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Posted: Apr 22, 2015

Decoding the cell's genetic filing system

(Nanowerk News) A fully extended strand of human DNA measures about five feet in length. Yet it occupies a space just one-tenth of a cell by wrapping itself around histones--spool-like proteins--to form a dense hub of information called chromatin.
Access to these meticulously packed genes is regulated by post-translational modifications, chemical changes to the structure of histones that act as on-off signals for gene transcription. Mistakes or mutations in histones can cause diseases such as glioblastoma, a devastating pediatric brain cancer.
Researchers at Princeton University have developed a facile method to introduce non-native chromatin into cells to interrogate these signaling pathways. Published on April 6 in the journal Nature Chemistry ("Chemical tagging and customizing of cellular chromatin states using ultrafast trans-splicing inteins"), this work is the latest chemical contribution from the Muir lab towards understanding nature's remarkable information indexing system.
introducing chromatin into DNA
A fully extended strand of human DNA measures about five feet in length. Yet it occupies a space just one-tenth of a cell by wrapping itself around histones -- spool-like proteins -- to form a dense hub of information called chromatin. Researchers at Princeton University have developed a facile method to introduce non-native chromatin into cells to interrogate nature's remarkable information indexing system.
Tom Muir, the Van Zandt Williams, Jr. Class of '65 Professor of Chemistry, began investigating transcriptional pathways in the so-called field of epigenetics almost a decade earlier. Deciphering such a complex and dynamic system posed a formidable challenge, but his research lab was undeterred. "It's better to fail at something important than to succeed at something trivial," he said.
Muir recognized the value of introducing chemical approaches to epigenetics to complement early contributions that came mainly from molecular biologists and geneticists. If epigenetics was like a play, he said, molecular biology and genetics could identify the characters but chemistry was needed to understand the subplots.
These subplots, or post-translational modifications of histones, of which there are more than 100, can occur cooperatively and simultaneously. Traditional methods to probe post-translational modifications involved synthesizing modified histones one at a time, which was a very slow process that required large amounts of biological material.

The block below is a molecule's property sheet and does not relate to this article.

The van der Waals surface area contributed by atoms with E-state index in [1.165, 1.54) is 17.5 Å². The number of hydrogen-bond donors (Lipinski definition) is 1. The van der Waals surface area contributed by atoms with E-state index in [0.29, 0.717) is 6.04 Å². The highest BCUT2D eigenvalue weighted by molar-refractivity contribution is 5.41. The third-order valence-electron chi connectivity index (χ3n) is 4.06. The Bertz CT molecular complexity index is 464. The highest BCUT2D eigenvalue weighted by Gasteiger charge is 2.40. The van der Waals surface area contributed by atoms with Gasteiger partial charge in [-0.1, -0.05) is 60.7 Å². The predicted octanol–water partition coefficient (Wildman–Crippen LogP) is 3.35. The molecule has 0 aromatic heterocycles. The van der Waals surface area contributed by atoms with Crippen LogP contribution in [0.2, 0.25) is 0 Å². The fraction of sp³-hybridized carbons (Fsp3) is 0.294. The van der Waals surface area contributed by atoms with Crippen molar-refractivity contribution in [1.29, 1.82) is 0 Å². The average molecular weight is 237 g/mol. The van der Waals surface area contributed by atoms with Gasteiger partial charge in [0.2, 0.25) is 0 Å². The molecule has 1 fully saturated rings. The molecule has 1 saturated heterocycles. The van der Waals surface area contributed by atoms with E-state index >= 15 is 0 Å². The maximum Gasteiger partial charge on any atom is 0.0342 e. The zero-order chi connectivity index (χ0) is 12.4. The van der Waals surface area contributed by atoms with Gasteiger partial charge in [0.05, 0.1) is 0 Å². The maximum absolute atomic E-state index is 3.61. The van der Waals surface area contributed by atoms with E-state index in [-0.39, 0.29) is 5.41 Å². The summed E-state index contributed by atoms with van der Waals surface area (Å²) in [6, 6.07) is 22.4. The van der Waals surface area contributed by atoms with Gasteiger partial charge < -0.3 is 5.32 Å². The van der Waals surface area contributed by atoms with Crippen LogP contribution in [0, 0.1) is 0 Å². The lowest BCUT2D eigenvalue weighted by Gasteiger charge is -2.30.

Last year, the Muir group introduced a method that would massively accelerate this process. The researchers generated a library of 54 nucleosomes--single units of chromatin, like pearls on a necklace--encoded with DNA-barcodes, unique genetic tags that can be easily identified. Published in the journal Nature Methods ("Accelerated chromatin biochemistry using DNA-barcoded nucleosome libraries"), the high throughput method required only microgram amounts of each nucleosome to run approximately 4,500 biochemical assays.
"The speed and sensitivity of the assay was shocking," Muir said. Each biochemical assay involved treatment of the DNA-barcoded nucleosome with a writer, reader or nuclear extract, to reveal a particular binding preference of the histone. The products were then isolated using a technique called chromatin immunoprecipitation and characterized by DNA sequencing, essentially an ordered readout of the nucleotides.
"There have been incredible advances in genetic sequencing over the last 10 years that have made this work possible," said Manuel Müller, a postdoctoral researcher in the Muir lab and co-author on the Nature Methods article.
With this method, researchers could systematically interrogate the signaling system to propose mechanistic pathways. But these mechanistic insights would remain hypotheses unless they could be validated in vivo, meaning inside the cellular environment.
The only method for modifying histones in vivo was extremely complicated and specific, said Yael David, a postdoctoral researcher in the Muir lab and lead author on the recent Nature Chemistry study that demonstrated a new and easily customizable approach.
The method relied on using ultra-fast split inteins, protein fragments that have a great affinity for one another. First, one intein fragment was attached to a modified histone, by encoding it into a cell. Then, the other intein fragment was synthetically fused to a label, which could be a small protein tag, fluorophore or even an entire protein like ubiquitin.
Within minutes of being introduced into the cell, the labeled intein fragment bound to the histone intein fragment. Then like efficient and courteous matchmakers, the inteins excised themselves and created a new bond between the label and modified histone. "It's really a beautiful way to engineer proteins in a cell," David said.
Regions of the histone may be loosely or tightly packed, depending on signals from the cell indicating whether or not to transcribe a gene. By gradually lowering the amount of labeled intein introduced, the researchers could learn about the structure of chromatin and tease out which areas were more accessible than others.
Future plans in the Muir lab will employ these methods to ask specific biological questions, such as whether disease outcomes can be altered by manipulating signaling pathway. "Ultimately, we're developing methods at the service of biological questions," Muir said.
Source: Princeton University
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